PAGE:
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Adam Zagoria covers basketball at all levels. He is the author of two books and an award-winning journalist whose articles have appeared in ESPN The Magazine, SLAM, Sheridan Hoops, Sports Illustrated, Basketball Times and in newspapers nationwide.
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Friday / November 24.
  • Knicks Decline Match On Offer Sheet, Fields Now a Raptor

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    After a surreal day that saw Knicks General Manager Glen Grunwald literally going out of his way to avoid everyone, he made the one move late Saturday that most everyone expected him to make.

    The Knicks confirmed on Saturday evening that they would not be matching the three-year, $18.7 million offer sheet given to third-year shooting guard Landry Fields by the Toronto Raptors. Fields reportedly agreed to the offer sheet on July 3, officially signed it on Wednesday and the Knicks had until Saturday evening at 11:59 p.m. to match the deal.

    The departure of Fields leaves the door open for J.R. Smith, who was re-signed this week for two years and approximately $5.6 million with the second year being a player option, to move into the starting lineup at shooting guard. Smith averaged 12.5 points per game last season and will help the starting lineup with his scoring prowess and athleticism, but those same attributes will be big losses for a bench that will now feature Steve Novak, Jason Kidd and Marcus Camby among others.

    In his two-year, 148-game tenure at Madison Square Garden, Fields had his ups, but probably more downs. Seemingly a steal as the 39th overall pick in the 2010 NBA Draft, Fields immediately moved into the starting lineup and flourished early, earning NBA Eastern Conference Rookie of the Month accolades in November and December before being named to the NBA All-Rookie First Team at season’s end.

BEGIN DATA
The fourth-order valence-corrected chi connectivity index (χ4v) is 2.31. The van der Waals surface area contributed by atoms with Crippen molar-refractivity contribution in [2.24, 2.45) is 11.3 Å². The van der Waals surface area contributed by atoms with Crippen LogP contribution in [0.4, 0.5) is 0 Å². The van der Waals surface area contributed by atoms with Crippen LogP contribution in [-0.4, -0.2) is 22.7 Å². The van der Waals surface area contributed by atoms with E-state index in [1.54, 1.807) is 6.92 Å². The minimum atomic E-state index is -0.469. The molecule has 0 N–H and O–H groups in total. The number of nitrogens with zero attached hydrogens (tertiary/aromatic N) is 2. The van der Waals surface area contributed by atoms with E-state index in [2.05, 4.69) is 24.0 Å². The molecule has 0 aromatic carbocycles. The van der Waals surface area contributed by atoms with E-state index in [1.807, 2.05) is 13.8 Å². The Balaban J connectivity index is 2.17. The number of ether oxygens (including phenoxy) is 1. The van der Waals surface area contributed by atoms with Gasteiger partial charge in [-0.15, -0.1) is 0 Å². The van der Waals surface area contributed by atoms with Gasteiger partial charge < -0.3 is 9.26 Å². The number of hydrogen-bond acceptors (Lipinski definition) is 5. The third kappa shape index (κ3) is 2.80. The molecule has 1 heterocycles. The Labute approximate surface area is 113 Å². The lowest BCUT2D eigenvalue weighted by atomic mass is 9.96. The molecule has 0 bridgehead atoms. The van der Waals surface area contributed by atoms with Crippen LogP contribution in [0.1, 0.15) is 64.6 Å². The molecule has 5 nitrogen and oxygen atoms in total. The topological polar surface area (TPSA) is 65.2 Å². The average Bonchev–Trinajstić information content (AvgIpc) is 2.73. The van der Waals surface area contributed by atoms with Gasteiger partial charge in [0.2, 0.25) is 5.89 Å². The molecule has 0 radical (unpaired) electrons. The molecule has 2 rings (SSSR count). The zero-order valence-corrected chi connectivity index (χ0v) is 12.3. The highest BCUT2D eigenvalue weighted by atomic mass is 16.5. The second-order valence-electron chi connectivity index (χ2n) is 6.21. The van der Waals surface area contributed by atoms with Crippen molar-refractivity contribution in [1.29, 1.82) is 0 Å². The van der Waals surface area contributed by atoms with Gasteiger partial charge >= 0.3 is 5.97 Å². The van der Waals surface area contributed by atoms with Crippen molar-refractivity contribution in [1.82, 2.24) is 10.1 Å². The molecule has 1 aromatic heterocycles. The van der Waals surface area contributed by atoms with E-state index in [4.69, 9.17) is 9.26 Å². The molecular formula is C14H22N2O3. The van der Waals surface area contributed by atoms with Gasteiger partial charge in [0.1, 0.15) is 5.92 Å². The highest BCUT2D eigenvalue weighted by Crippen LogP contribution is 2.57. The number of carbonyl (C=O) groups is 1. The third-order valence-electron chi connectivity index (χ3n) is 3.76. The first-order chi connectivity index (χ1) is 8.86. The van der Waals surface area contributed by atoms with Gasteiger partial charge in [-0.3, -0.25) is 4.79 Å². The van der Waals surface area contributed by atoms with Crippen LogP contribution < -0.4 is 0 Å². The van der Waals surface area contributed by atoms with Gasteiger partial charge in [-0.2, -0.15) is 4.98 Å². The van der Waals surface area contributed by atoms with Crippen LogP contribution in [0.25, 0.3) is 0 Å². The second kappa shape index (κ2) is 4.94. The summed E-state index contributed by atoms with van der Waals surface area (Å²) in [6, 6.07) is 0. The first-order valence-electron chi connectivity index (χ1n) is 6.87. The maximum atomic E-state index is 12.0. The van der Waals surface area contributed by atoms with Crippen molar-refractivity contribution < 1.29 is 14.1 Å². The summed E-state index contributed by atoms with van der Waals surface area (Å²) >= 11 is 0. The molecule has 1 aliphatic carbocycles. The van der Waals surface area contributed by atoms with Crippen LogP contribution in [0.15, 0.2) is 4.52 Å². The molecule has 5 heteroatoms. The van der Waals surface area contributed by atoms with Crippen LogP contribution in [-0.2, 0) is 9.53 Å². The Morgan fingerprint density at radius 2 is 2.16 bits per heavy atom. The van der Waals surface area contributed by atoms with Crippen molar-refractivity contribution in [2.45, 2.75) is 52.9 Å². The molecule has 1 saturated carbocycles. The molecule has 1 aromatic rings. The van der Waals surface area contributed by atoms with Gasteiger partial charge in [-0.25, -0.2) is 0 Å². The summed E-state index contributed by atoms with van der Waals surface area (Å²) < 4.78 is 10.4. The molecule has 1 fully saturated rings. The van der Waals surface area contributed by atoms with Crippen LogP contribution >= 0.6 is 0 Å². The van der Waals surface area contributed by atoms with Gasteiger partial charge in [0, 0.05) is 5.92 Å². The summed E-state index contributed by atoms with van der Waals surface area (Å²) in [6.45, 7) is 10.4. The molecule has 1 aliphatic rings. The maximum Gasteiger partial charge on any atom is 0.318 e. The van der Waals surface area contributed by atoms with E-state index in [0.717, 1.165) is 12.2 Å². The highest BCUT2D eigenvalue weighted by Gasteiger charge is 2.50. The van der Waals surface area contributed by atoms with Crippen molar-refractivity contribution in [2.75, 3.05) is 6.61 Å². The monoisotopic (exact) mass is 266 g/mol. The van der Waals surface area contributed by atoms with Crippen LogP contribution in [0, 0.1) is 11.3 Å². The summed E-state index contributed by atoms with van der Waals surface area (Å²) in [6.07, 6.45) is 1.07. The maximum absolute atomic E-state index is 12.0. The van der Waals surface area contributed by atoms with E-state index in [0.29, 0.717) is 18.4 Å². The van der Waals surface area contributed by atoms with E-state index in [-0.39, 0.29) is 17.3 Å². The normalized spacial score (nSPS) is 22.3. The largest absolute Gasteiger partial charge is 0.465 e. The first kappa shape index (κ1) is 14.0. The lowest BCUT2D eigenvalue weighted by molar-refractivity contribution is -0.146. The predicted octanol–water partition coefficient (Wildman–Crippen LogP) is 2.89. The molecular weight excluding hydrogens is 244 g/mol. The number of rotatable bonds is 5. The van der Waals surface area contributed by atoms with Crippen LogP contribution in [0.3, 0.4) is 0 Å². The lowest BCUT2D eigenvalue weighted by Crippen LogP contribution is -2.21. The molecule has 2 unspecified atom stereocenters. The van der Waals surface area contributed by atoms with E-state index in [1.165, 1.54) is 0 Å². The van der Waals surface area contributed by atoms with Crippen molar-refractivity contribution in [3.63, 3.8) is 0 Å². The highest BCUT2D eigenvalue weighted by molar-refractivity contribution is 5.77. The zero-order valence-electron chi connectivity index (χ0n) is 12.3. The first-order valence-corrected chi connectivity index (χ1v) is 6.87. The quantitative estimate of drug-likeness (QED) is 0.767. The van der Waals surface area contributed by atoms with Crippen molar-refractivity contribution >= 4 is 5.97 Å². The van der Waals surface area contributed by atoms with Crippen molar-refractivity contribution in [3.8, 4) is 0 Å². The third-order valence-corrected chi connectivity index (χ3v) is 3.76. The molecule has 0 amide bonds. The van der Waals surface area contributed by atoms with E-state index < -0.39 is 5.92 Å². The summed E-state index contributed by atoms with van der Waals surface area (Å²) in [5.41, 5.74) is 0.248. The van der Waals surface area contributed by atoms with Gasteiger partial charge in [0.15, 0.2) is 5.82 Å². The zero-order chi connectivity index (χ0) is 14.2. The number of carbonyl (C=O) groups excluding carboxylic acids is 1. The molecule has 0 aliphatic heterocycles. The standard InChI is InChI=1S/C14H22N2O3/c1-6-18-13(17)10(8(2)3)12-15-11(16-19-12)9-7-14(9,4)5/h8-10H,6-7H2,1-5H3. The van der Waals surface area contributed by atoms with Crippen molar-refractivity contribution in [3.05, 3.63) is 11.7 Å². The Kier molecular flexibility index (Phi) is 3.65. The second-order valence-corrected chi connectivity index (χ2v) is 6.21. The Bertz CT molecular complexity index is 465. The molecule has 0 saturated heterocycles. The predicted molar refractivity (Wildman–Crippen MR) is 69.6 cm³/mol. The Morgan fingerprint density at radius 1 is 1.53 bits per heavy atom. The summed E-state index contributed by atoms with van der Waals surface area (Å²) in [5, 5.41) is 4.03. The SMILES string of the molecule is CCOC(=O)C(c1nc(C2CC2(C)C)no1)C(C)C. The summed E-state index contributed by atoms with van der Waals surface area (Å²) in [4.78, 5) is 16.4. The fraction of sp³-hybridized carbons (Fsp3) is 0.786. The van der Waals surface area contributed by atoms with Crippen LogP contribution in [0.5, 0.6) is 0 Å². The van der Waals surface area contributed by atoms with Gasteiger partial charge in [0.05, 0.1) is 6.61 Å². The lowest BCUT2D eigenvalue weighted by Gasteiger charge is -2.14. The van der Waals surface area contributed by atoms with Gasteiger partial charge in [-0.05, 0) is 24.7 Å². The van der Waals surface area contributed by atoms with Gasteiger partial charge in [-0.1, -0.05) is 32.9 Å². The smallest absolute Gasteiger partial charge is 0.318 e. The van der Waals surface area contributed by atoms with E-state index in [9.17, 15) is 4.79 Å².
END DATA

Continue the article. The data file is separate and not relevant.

On Feb. 22, 2011, the Knicks traded for Carmelo Anthony and Fields has arguably never been the same since. He started 62 of 66 games during the lockout-shortened 2011-12 season, but his scoring, rebounding, free throw percentage and 3-point percentage all dipped, while his turnovers rose. In his two years with the Knicks, Fields averaged 9.3 points and 5.4 rebounds per game.

    With the Knicks passing on paying Fields a back-loaded deal that includes a third year for over $9 million, the Raptors and General Manager Bryan Colangelo are stuck with paying Fields a contract that is sure to be ridiculed given Fields’ struggles. When Fields agreed to the deal, it was viewed by many as a way of preventing the Knicks from acquiring free agent point guard Steve Nash via sign-and-trade, but also bait to help convince the Canadian-born Nash to spend his final years in his home country. Fields was viewed as a key piece in any trade sign-and-trade deal the Knicks would make to acquire Nash.

    Instead, Nash ended up with the Los Angeles Lakers, while the Raptors ended up with a questionable contract.

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